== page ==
Denver Film’s Summer Scream Returns to Lakeside Amusement Park

By Celeste Benzschawel

Denver Film’s annual, adults-only Summer Scream fundraiser is returning to Lakeside Amusement Park on Aug. 25.

Organizers said they are excited to celebrate Summer Scream’s 10th anniversary after a two-year hiatus with unlimited rides, night-long open bars, live music by DJ Bella Scratch, and an immersive experience exploring Lakeside’s rich history.

And there’s plenty to explore. The park opened in 1908 and has only changed hands twice. Current owner, Rhoda Krasner, took over after her father in 1965, who acquired ownership in 1935. Altogether, Lakeside has been with the Krasner family for nearly 90 years.

“You’ll get that full trip through the decades as you go through this immersive experience,” said Denver Film CEO Kevin Smith.

The immersive experience is the combined work of creators Andrew Novick and Chris Getzen, who’ve worked together before, and separately, on various projects around the city. A popular project they did together was an outdoor, historical puzzle hunt around the city during the pandemic.

Summer Scream’s installation will span the entire park. While curators aren’t giving specifics about what the experience will include, they’re excited to showcase Lakeside’s history through iconic elements that currently exist in the park, as well as artifacts “not seen for generations,” some of which are pieces from its original opening.

“One of the joys of Summer Scream is that we like to keep some of the surprise, so it’s really an experience that you have to be there for,” Smith said.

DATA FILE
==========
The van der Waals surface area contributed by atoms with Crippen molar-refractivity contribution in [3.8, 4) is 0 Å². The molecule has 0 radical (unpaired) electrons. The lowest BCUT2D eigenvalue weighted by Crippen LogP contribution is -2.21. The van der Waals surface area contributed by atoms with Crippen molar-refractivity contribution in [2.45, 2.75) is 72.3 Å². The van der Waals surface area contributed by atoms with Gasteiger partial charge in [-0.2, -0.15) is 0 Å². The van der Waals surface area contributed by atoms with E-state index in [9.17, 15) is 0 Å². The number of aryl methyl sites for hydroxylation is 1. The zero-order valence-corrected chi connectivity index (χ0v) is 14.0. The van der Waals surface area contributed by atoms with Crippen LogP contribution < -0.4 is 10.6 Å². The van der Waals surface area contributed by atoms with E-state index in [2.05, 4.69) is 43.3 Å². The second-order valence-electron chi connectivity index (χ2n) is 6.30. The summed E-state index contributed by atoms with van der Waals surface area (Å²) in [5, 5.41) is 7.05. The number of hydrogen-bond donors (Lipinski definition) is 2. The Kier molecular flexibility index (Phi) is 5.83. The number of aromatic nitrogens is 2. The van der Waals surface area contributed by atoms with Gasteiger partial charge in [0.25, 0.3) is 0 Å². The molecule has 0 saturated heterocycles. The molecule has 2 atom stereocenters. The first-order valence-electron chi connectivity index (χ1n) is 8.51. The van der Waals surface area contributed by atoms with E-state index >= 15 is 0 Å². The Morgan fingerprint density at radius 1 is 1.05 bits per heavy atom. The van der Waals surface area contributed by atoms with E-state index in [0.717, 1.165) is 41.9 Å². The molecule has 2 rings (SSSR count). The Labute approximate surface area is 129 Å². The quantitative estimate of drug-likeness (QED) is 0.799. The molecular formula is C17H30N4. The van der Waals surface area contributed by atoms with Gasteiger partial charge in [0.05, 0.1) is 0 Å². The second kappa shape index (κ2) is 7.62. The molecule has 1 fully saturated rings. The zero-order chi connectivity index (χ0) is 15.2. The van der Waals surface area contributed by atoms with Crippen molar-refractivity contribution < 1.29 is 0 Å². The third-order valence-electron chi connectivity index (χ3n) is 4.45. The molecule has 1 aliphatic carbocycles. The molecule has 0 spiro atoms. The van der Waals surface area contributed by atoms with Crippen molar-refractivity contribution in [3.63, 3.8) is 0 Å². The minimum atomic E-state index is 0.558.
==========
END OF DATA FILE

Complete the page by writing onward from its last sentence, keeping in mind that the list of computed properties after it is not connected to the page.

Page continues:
While amusement parks are about as interactive as you can get, Novick shared that the immersive experience will also include a lot of interaction with people as they’re waiting for drinks or rides.

“The human element of this is going to be really big. Usually if you make some kind of immersive event, and you just have some kind of a black box, you have to figure out a lot of the environment to put someone into a unique environment,” Novick said. “Lakeside is a unique environment, so we don’t have to create the environment, but we’re activating it with some technology and mostly this human element, people that folks will interact with.”

They’ve also created a sort of economy where attendees might “pick things up along the way that might be worth something,” Novick said.

That’s a mystery you’ll have to attend to find out about. Novick’s favorite part of this experience was getting to learn about the history of Lakeside and getting to work with the Krasner family. As a Denver native, Novick grew up going to Lakeside as a kid and then began enjoying it even more as an adult. He said he’s also looking forward to watching all of the work they’ve done unfold.

“I hope people come for the whole thing,” Novick said. “We have different activities happening. Some are early while it’s light out and some are later. It will be really fun and cool to see people’s reactions and hear the feedback.”

Smith is excited to see everyone back at the park celebrating Denver Film and Lakeside. It’s a great way to cap off the summer and support two historic Denver organizations, he said.

“Film is so centered around a lot of escapism and being able to transform your current experience at times, and so this event, I think, really exemplifies that to the highest level,” Smith said.

Summer Scream will take place 6-11 p.m. Aug. 25 at the historic Lakeside Amusement Park, 4601 Sheridan Blvd. Tickets for the age 21-plus, end-of-summer event are on sale at


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